I went to work on the space station program in 1986. This mission is really a dream come true for me. The shuttle launch last Thursday was flawless. This week will be busy aboard the International Space Station as the installation of the Columbus Laboratory begins! This is the point in the station assembly we've all been waiting for. A real science laboratory in space. What will we learn there? Maybe a new cancer treatment will be discovered or a new energy saving invention will be created. Anyway, the future starts now. You can follow it at the NASA mission web-site. Please visit and think of where you hope we will go from here.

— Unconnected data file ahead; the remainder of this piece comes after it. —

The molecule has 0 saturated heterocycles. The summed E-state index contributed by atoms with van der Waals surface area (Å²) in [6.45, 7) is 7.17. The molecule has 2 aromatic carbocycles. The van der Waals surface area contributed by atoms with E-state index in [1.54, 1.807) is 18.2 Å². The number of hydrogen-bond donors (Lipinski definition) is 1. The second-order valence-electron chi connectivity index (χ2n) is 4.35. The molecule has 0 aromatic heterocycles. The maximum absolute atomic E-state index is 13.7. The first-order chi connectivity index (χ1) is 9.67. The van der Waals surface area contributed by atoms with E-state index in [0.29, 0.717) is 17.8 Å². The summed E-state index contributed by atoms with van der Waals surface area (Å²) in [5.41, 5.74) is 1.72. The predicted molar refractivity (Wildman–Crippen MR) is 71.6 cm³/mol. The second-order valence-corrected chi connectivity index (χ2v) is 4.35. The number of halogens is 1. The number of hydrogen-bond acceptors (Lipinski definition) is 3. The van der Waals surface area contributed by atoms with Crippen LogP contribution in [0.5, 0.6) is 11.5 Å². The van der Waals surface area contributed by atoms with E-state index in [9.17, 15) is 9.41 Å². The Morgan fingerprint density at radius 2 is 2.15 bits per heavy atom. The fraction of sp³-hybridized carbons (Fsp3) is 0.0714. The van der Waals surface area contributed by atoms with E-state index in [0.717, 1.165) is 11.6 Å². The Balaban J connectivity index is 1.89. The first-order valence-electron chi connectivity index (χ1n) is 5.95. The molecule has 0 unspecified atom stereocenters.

My kids have been asking why the German astronaut, Hans Schlegel, was unable to perform his assignment on this EVA and why NASA would not disclose the nature of his condition. Last question first. The flight surgeon will not discuss his health for the same reason your doctor doesn't discuss yours. It's private. Sometimes that surprises people, but even astronauts want their medical information protected. We've taken a couple of good guesses as to what's wrong. Since the fight surgeons have said that his illness isn't dangerous or contagious, my best guess might be space motion sickness. However, this particular astronaut has flown twice before and would most likely have had symptoms on the other two flights. If he was susceptible, he wouldn't have been scheduled for an early mission EVA. Most of the crew who experience this condition are recovered within 48 hours. So, another guess might be a small injury such as a muscle strain that impedes range of motion. At launch the crew is subjected to forces many times the normal pull of gravity and must make the transition to weightlessness quickly and begin working. Their safety is the first priority throughout but, these things might put stress on their otherwise healthy bodies. Whatever his illness, NASA has said he will be fine, and there is not permanent risk to his health. I'm sure he wishes he was outside today installing the lab!